A question asked by many parents to music teachers is when Little Johnny should start learning a musical instrument. And the answer most music teachers give is, “when Johnny is ready”. I try not to say this as I don’t think it is very helpful. My reply is invariably, “well Little Wolfgang started learning Suzuki violin at age 3. Would you like to know what that involves?” I tell the truth about some other pupils: “Little Hannah started learning piano with Mrs. Crackwhip; Hannah is pretty amazing, would you like to know how she got so good?” Sometimes I reply with a question like, “What would you say to Little Johnny if he asks to give up after three weeks?” When parents understand what learning an instrument really involves and how it affects their children and themselves, they start to ask the right questions, rather than looking for assurances on how good a parent they are or trying to keep up with the Jones’.
I make it clear that when I teach an instrument my style is not the same as Mrs. Crackwhip’s. Not because Mrs. Crackwhip is bad but because parents need to know that tuition is different, not only for each individual student but because teachers are different too. I explain that my pupils will not go on to be virtuosos like hers and they will not get over 140/150 in their ABRSM examinations, but there is role for my style of teaching too. It’s a bit slower paced, a little more theory based and more appropriate for children who want to learn but are going to really struggle with Mrs. Crackwhip’s approach. But I will defend Mrs. Crackwhip to the bitter end because her style of teaching is absolutely vital for a certain kind of pupil that needs to be constantly stretched and will not be concerned about two to three hours of daily practice. We need a variety of different teachers to cater for the variety of different students.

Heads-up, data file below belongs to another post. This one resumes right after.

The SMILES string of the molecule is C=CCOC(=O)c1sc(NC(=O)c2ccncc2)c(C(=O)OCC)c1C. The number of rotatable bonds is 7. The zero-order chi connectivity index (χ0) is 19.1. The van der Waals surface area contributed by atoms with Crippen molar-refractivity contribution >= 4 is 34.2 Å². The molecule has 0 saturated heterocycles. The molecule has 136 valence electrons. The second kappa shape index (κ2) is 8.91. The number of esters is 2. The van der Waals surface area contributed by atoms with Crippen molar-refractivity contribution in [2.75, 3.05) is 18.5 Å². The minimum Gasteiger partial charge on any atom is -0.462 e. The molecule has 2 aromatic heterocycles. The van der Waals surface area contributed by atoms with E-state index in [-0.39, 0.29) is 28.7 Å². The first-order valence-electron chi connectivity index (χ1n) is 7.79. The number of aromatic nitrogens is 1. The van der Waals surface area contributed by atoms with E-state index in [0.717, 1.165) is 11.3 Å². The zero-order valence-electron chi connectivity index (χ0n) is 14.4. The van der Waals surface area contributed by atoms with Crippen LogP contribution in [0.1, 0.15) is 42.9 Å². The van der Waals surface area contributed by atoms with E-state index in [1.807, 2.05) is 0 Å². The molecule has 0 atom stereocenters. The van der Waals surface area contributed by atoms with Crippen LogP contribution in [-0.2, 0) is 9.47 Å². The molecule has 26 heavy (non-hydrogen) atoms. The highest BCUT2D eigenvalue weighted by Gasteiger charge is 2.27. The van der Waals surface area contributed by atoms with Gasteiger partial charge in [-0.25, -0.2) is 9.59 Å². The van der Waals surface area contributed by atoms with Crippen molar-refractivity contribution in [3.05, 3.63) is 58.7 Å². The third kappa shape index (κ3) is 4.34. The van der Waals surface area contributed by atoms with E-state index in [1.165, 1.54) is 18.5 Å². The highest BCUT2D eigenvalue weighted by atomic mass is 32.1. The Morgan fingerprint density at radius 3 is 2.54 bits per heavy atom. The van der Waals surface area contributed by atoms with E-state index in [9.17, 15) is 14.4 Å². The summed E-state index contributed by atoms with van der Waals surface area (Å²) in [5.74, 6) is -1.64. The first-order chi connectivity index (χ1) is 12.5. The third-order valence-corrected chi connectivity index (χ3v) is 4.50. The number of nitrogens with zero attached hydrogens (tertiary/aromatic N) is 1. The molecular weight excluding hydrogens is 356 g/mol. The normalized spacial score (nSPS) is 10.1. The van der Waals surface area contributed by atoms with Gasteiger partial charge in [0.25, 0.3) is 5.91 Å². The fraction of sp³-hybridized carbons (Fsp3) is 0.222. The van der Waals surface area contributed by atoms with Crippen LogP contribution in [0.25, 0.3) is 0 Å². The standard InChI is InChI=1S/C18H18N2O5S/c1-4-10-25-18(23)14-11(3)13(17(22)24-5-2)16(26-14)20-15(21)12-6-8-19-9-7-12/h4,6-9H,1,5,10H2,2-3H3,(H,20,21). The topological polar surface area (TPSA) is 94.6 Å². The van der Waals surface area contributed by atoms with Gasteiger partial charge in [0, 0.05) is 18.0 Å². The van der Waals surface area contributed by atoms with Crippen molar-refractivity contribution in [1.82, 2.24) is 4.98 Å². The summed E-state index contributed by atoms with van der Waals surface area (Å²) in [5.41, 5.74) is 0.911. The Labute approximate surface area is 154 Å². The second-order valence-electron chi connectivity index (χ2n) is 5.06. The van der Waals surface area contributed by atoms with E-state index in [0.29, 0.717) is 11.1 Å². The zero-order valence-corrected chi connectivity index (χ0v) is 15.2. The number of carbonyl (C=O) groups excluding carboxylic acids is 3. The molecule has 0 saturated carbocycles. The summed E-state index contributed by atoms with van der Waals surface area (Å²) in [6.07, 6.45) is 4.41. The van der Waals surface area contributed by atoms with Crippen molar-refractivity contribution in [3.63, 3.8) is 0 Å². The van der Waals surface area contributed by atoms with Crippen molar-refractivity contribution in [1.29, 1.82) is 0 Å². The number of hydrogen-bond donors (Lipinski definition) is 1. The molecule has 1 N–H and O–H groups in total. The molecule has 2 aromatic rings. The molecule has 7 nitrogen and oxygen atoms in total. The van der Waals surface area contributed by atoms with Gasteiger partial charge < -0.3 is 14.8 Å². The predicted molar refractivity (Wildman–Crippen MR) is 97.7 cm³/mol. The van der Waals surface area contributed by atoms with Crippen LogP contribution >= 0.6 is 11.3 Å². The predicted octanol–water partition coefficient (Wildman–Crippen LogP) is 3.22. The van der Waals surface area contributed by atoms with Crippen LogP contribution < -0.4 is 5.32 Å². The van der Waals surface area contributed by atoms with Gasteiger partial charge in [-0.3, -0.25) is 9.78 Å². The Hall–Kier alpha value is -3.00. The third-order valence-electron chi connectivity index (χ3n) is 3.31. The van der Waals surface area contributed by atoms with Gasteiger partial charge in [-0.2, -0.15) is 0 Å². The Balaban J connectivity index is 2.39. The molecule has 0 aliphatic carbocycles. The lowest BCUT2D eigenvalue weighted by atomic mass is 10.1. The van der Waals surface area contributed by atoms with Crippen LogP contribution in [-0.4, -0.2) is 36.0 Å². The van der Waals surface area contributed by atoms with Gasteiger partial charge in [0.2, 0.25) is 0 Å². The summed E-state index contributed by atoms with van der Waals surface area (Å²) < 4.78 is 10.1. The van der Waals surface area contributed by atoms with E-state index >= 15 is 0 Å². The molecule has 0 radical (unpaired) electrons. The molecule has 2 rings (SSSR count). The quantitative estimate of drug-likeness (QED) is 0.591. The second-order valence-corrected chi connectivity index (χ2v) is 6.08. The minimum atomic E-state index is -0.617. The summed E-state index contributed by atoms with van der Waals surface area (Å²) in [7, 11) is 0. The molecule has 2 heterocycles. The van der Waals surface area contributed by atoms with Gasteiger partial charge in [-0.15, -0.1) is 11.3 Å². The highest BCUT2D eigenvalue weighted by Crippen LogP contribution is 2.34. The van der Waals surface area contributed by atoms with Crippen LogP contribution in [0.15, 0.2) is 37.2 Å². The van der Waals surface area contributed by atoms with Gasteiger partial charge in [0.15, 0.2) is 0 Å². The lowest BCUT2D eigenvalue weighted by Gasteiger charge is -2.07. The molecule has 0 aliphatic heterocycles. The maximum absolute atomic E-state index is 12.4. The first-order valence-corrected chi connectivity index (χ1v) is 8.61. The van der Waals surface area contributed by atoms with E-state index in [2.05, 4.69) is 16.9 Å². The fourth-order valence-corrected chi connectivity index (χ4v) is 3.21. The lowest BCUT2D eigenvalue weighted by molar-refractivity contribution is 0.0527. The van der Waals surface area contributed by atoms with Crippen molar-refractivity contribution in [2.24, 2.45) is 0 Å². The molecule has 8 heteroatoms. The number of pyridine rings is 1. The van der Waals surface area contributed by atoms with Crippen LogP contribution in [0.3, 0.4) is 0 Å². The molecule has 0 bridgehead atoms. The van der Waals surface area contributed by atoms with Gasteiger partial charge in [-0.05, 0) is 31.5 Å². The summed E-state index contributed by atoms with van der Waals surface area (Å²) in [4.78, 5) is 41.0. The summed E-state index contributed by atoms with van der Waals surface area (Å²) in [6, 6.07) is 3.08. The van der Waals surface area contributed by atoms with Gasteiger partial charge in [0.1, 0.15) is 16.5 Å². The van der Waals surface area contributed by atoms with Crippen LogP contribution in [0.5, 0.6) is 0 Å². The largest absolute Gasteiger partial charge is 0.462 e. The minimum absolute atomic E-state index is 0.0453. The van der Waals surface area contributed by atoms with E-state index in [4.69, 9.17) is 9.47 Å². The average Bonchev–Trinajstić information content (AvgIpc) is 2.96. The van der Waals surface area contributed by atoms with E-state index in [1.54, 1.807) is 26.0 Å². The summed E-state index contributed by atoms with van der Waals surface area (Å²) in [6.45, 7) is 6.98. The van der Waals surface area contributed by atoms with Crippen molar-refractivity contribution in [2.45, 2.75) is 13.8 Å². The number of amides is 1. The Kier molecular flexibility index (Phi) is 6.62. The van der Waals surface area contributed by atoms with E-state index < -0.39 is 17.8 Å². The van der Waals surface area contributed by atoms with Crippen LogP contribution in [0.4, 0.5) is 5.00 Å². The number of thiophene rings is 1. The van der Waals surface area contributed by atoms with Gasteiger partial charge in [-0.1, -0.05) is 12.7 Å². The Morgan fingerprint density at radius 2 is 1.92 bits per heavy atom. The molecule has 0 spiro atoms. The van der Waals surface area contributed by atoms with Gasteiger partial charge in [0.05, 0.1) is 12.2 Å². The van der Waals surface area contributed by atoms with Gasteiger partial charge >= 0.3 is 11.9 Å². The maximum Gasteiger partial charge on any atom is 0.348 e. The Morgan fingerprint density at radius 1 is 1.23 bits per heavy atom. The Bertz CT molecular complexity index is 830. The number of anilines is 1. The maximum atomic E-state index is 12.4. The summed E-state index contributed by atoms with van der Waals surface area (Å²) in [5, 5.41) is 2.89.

Another question people ask is what instrument to learn and when this should be taught. I normally say that clarinet and trumpet teachers have told me that it is best to wait for pupils to have their front two adult teeth before learning these instruments. I have no idea if that is true but it is what I have been told. They often ask about guitar – I try to discourage this as it is very difficult for young children to play well. I sometimes say to these parents to get a small ukulele first and see how they get on with that before starting the guitar. That normally leaves parents asking about piano, violin and flute. I try to encourage the cello and viola as well as the violin, as there is no reason why small children cannot play these as long as there are good teachers available. I suggest that budding flautists learn the recorder first before buying a flute, which is one of the reasons I like to teach recorder in Year 2. I try to promote drum kit too. At my current school we have some great Year 1 and 2 drummers, one of which is already in a band playing around town with his dad in local gigs! The one instrument I get asked about the most is the piano. There is nothing to stop most children from learning this from the age of 3 but there are many reasons why it might not be a good idea to start so early. However, I am very happy with very young children learning musical instruments; the research is pretty clear that the younger you learn, the more advanced you will get if you keep it up and also there is a much higher percentage of children who have absolute pitch when they started young. I will blog about this phenomenum in my next post.